Wonky Borders – Part 2

I have waited a while to add to the Wonky Borders Quilt saga – I wanted to wait until the quilt was done and delivered to my customer before writing about it. I feel that this quilt was jinxed from the beginning and, if I wrote about it before being delivered, even MORE would go wrong!

I did take the remaining borders off of the (partially quilted) quilt and wrestled with the “octopus” (also known as “the quilt”) and re-stitched the borders. I kept the zippered leaders on for about three minutes before I decided to take them off – which made things a little easier!

After the borders were re-sewn, I then put the quilt back on the machine and finished the border quilting. It is AMAZING how much easier borders are to quilt when they are smooth, flat and square!

Then, to finish this project, I trimmed the quilt and put the binding on the front of the quilt. My customer is stitching the binding to the back of the quilt.

Here are photos of the finished quilt. Click on any photo for a larger view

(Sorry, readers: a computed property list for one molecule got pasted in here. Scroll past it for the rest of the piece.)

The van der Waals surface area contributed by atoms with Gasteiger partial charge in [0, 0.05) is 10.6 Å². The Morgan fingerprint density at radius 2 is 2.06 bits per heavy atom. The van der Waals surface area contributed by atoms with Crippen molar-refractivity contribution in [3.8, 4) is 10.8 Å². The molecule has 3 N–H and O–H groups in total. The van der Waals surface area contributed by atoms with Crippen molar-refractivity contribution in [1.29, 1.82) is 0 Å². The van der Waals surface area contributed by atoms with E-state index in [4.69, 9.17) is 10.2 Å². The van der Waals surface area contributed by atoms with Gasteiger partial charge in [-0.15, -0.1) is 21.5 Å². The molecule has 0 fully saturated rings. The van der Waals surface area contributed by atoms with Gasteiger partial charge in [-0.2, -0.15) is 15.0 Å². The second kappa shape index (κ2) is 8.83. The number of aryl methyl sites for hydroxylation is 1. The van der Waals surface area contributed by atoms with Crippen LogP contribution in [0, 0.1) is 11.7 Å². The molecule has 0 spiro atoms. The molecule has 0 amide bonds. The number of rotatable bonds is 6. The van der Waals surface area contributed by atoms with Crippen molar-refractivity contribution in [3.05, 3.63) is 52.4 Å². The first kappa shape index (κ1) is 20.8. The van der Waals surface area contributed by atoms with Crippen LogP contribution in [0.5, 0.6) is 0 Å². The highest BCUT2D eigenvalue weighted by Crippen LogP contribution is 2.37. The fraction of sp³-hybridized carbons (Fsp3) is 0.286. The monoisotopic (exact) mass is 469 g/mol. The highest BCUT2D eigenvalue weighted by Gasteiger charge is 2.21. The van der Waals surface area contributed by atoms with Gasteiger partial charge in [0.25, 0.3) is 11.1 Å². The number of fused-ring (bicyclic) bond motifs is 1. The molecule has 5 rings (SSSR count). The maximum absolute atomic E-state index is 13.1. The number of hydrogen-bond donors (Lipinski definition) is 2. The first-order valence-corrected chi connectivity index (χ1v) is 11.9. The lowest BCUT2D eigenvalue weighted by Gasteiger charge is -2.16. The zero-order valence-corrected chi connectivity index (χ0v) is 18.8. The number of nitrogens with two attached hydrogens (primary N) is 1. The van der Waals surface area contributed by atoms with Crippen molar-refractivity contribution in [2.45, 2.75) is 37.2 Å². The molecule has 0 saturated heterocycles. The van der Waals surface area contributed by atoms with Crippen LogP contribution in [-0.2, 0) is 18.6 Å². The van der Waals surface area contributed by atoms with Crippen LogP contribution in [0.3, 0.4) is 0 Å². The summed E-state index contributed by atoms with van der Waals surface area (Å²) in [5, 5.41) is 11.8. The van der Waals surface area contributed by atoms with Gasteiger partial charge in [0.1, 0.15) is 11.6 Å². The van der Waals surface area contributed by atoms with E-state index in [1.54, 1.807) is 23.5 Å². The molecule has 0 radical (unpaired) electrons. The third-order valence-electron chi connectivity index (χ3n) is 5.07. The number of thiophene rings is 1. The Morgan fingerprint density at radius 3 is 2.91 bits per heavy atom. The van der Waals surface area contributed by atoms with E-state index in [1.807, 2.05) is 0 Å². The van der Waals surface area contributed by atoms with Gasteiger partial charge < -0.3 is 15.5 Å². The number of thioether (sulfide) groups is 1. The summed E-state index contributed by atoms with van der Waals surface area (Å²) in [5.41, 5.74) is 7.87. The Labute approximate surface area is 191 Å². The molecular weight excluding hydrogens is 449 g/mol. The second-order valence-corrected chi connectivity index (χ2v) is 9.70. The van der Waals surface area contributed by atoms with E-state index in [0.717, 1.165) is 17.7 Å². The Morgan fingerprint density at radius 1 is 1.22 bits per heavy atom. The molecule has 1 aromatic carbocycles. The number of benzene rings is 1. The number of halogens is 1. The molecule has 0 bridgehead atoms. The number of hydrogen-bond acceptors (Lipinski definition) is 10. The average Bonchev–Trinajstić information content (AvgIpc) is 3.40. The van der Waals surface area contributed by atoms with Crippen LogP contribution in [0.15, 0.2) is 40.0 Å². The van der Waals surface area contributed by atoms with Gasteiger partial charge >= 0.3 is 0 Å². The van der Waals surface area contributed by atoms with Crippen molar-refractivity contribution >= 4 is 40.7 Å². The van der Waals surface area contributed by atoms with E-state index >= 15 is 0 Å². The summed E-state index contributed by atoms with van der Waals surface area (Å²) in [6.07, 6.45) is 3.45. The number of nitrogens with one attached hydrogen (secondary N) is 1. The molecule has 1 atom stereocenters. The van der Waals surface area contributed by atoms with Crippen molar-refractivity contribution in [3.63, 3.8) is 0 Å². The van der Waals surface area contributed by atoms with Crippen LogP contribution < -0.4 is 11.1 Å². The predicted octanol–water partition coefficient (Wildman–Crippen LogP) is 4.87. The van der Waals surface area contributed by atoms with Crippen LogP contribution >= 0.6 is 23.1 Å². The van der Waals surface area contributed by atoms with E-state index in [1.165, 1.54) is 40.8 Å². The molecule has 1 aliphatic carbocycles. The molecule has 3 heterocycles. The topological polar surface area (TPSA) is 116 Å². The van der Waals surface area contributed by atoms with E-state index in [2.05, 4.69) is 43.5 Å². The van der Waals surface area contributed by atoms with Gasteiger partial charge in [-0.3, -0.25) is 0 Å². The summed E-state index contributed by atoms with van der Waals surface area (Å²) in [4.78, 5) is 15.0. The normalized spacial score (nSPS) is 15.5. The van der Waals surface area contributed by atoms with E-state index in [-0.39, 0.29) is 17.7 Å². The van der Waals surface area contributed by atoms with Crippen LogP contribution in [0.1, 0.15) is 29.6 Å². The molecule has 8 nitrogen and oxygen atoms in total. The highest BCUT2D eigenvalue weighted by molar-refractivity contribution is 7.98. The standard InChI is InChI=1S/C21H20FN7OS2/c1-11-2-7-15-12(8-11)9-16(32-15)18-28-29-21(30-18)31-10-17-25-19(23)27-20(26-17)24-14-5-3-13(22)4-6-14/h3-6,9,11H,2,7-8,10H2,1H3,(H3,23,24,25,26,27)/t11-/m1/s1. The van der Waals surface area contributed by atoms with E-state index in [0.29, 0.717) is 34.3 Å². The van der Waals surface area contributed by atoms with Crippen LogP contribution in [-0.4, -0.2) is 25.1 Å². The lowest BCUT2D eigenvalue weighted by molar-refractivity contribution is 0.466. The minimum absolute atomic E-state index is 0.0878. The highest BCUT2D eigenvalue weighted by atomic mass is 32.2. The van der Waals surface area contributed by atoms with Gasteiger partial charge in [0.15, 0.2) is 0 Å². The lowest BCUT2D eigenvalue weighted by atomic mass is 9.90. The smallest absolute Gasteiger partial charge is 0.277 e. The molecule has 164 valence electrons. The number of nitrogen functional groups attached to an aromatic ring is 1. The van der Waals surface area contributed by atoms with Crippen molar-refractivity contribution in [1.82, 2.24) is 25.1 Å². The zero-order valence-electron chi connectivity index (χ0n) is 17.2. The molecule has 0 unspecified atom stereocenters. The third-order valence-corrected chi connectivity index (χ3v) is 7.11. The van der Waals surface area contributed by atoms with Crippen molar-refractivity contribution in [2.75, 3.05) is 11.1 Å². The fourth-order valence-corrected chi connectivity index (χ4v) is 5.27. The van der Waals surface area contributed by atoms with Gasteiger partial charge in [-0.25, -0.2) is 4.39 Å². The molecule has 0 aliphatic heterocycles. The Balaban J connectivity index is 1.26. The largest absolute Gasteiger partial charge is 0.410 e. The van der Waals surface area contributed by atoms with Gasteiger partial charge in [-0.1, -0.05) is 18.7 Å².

This quilt is 110 inches wide!

The quilting in the blocks. The green “points” are folded and I could not quilt on top of them.

Quilting detail in the side borders.

The re-pieced bottom border. SOOO much better!

The borders on this quilt were the main issue, but like I said above, this project was jinxed from the start! Here is why I say this –

My customer lives 1,700 miles from me and she shipped the quilt to me. No problem there. My problem was that when it arrived, I was in the middle of having new floors installed in my house. My quilting machine was wrapped in plastic and pushed up against a wall for nearly three weeks! Nothing was getting quilted during that time! (The floors look great and I love them!)

Here is my quilting machine, all wrapped up, and my son installing my new floors.

By the time I could get to her quilt, it was getting near fall, winter and the Christmas holidays. I knew that this was going to be a big project, so I waited until I could block out at least a week of my life to work on this quilt, which brought me to late January.